So I’m not so much a fan of the romance; but still, The Gold Rush endures as one of Chaplin’s most consistently funny comedies, which features a wealth of iconic gags and classic cinematic moments. It’s a film where he juggles and hits more notes than usual: It’s an adventure, it’s a romance, it’s a comedy, and yet another proof of Chaplin’s timeless wit at capturing the many faces of the human spirit.

Rating: A (excellent)

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The Last of the Mohicans (1992)

Daniel Day-Lewis in The Last of the Mohicans

It’s a peculiar experience to see a film starring Daniel Day-Lewis where he either wasn’t the most interesting actor or didn’t play the most interesting role. In most of his other films, he disappears into the character. He was Bill the Butcher. He was Daniel Plainview. He was Abraham Lincoln. In The Last of the Mohicans, he’s just a good actor making the most of a dull role. For the first time, I’ve seen him give a performance that I can easily see being done by another actor with half his talent.

More fascinating than his Hawkeye is that of the English Major, Duncan Heyward (Steven Waddington). He gives off an aura like Javert from Les Miserables. Not as cold, but just as firm regarding his strict principles, patriotism and adherence to duty. In spite of this, there are scenes that subtly hint at his turn of heart and unlikely sympathy. That internal conflict is what makes him among the more interesting aspects of this movie, and it culminates in a surprising turn during the film’s climax.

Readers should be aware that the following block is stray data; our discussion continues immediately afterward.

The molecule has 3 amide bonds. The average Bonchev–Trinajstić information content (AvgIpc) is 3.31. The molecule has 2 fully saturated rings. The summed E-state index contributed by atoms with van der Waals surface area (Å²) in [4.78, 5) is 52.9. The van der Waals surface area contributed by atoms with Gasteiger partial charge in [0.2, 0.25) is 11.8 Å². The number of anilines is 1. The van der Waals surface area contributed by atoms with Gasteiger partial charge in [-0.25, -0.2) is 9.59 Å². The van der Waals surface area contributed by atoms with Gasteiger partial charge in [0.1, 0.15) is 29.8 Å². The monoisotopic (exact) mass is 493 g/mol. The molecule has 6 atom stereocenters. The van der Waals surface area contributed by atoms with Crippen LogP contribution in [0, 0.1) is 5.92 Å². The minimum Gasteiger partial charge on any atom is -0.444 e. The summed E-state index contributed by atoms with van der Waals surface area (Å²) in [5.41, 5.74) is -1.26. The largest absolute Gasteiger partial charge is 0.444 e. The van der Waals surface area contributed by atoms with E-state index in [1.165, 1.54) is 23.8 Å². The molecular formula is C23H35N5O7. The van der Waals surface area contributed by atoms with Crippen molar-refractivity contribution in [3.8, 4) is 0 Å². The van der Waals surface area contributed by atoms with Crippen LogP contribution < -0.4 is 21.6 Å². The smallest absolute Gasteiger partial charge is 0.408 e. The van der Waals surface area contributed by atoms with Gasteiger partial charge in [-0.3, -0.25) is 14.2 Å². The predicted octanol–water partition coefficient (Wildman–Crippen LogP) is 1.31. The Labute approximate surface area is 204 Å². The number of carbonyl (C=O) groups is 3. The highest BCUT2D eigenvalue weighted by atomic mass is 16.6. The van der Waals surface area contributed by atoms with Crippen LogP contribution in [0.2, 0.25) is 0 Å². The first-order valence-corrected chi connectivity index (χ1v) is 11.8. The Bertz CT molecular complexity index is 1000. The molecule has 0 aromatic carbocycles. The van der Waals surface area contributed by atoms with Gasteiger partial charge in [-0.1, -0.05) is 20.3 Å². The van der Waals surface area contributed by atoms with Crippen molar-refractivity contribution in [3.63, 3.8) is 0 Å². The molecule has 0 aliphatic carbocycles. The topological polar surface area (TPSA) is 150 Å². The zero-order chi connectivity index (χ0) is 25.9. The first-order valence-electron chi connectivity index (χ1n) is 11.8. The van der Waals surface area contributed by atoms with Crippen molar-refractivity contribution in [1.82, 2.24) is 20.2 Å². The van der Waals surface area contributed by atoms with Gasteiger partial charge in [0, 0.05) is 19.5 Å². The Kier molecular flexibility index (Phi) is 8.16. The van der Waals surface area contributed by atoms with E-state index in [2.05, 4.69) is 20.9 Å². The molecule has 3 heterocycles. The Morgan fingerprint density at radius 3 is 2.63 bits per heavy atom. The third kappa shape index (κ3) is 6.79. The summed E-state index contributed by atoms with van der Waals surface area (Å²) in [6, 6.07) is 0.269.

Another thing peculiar about The Last of the Mohicans is it being a historical epic in Michael Mann’s filmography. As a director who typically excels in action-thrillers, it’s curious to see him weave together multiple dramatic narratives set against the backdrop of the Seven Years’ War. He not only tackles the conflict between England and France, but also the struggles of the local militia, a Native American’s quest for revenge and, of course, a love story. Interestingly enough, he succeeds in telling most of these tales, which brings me to the oddest thing about the film.

For the first time in a Michael Mann movie, the action sequences are what left me bored and uninterested. A lot of it was messy, unfocused and fell flat as if the efficacy of his stylized direction gets overwhelmed by the grandiose scope of this wartime period piece. He nails the beautifully sweeping cinematography, costumes and production design needed for such an epic, but for Mann’s standards it feels safe. The most compelling scenes turn out to be the ones that have very little action going on. The best ones in particular include one where the French & English army negotiate the latter’s terms for surrender, one at the end involving talks with the chief of the a native American tribe, and one in particular with Madeline Stowe stretching her acting chops as she argues fiercely against the charges of sedition against her lover.

On a narrative level, it’s a story layered with multiple conflicts, both external and internal, all handled very deftly. That’s not to say that it’s without fault, as I personally could have done without any of the romantic angles, which is – I’ve come to learn – something that Mann doesn’t do very well. Yet even then, the narrative of The Last of the Mohicans is easily much more engaging that anything else about it, which is not something I thought I’d ever say about a Michael Mann film.

Rating: C+ (average)